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Building the future of Internet Voting 🗳️Our mission: making your #voter's life easy! #saas #startup #blockchain #voting #governance #civic
Building the future of Internet Voting 🗳️Our mission: making your #voter's life easy! #saas #startup #blockchain #voting #governance #civic


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Online Voting And The Blockchain Revolution

In recent years it seems that everything is done online — talking to your doctor, managing your bank accounts or find dates. But one thing still has to catch up on this trend: online voting.

Despite the digitalisation of our society we still can’t vote from the comfort of our home. In our day and age it is surprising that we still have to get in line and insert a piece of paper in a box to elect our representatives.
This is even more surprising when we look at the arguments in favour of online voting. Not only will it reduce costs and improve efficiency but also people seems to be more willing to participate in an election.

Campaign group WebRoots Democracy laid out the argument for online votes in its own report, claiming two thirds of respondents to a survey would be more likely to vote if they could do so online, and that’s particularly true for younger voters. Plus, the report claimed online voting would cut the cost per vote by a third and reduce the number of accidentally spoiled ballots.
Countries around the world have started to run pilots. The UK has run online voting trials for local elections before — in 2002, 2003 and 2007 — and Estonia famously became the first to offer online voting for its general election for parliament in 2007.

So why isn’t online voting generalised?
It seems that some critics continue to call for caution, saying electronic voting isn’t secure enough to trust for the basis of our democracy.
As a report into e-voting in Switzerland from Harvard’s cyber law department pointed out: “It is reasonable to assume that the systems will be exposed to higher numbers of attempted attacks and manipulation as the use of e-voting becomes more widespread”.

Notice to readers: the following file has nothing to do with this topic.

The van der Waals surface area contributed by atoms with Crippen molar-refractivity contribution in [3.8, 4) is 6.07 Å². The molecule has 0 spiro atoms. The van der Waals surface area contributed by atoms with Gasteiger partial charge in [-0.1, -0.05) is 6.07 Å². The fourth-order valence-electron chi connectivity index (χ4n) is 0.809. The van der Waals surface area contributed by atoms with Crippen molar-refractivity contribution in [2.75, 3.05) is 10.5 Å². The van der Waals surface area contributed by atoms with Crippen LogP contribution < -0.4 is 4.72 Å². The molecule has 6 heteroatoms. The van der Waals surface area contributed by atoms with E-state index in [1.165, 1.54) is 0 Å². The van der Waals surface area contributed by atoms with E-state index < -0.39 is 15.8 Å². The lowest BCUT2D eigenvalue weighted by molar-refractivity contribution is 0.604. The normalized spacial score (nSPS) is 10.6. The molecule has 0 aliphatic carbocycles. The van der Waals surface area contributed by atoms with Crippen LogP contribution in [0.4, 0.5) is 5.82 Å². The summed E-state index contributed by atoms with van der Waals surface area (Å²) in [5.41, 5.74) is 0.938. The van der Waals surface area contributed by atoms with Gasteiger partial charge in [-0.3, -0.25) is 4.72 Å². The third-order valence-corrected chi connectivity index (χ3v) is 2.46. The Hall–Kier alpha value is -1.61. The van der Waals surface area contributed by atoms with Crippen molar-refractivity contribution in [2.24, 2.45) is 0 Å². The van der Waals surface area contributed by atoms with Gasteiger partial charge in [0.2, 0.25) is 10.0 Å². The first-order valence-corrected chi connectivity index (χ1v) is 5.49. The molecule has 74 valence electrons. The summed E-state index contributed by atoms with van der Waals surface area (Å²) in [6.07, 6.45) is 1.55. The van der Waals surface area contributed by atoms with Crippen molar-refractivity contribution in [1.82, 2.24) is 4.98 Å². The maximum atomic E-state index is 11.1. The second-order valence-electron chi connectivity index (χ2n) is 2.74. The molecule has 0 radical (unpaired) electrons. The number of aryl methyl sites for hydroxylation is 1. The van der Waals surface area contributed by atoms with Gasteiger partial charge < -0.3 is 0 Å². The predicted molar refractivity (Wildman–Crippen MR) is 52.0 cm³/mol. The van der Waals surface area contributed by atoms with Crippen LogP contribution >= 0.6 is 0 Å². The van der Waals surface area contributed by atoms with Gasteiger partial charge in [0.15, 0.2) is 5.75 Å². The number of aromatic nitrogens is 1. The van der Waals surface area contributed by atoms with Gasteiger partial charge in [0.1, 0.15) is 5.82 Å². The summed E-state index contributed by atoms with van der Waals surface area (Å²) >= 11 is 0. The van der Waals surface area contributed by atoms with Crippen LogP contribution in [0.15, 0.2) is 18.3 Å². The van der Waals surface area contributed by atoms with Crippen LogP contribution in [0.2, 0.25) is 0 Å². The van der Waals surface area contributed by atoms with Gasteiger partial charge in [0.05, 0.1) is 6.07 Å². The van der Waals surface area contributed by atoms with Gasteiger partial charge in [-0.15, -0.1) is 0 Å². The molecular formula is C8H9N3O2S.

The issue is clear, online voting adoption has yet to take off meaningfully worldwide because of concerns that existing platforms are vulnerable to fraud, corruption and sabotage.

There is, however, a common agreement over a potential solution: the introduction of blockchain technology may change the conversation.
Bitcoin blockchain works as an electronic ledger of payments that is continuously maintained and verified in “blocks” of records. The ledger is shared between parties on computer servers and protected from tampering by cryptography, doing away with the need for a central authority. Thus, transparency is blockchain’s key benefit on security stand point. Distributing evidence across many blockchain nodes makes it practically impossible to manipulate data without being caught.

Now, just as Bitcoin where users make transactions by sending the digital currency to the recipient’s digital wallet, blockchain voting systems involve creating wallets for each candidate or option in an election. All voters are then allocated a digital “coin” that represents one vote, which they can cast by sending their “coin” to the wallet of their choice. As in a Bitcoin transaction, the entire process is recorded in the blockchain public ledger, meaning that unlike most current elections, a voter can verify that his or her vote was actually counted.

While the lack of anonymity in the Bitcoin system is a drawback for adoption in voting platforms, the use of anonymizing software can help ensure that voters’ identities are not revealed. The New York-based V-Initiative is working on delivering open-source, fraud-proof, fully anonymous digital voting solutions based on the blockchain and uses zero-knowledge proof cryptography allied with IP masking software such as the “TOR” program to safeguard voter anonymity.

An other project called Enigma, developed at MIT, is of particular interest. Enigma is based on blockchain technology and is designed to be a “decentralised computation platform with guaranteed privacy”. According to the Enigma white paper, it is a peer to peer network enabling different parties to jointly store and run computations on data while keeping the data itself completely private, using an optimised version of secure, multi-party computation. An external blockchain is used as the controller of the network, managing access control, identities, and acting as a tamper-proof log of events. The potential benefits of this type of technology are substantial; organisations can potentially outsource processing of data on an entirely private basis, thereby eliminating (or at least substantially decreasing) a number of the risks associated with the data management chain.
These projects are still in their development phase, but they provide great hope for the future of online voting.

The Votebox blog |
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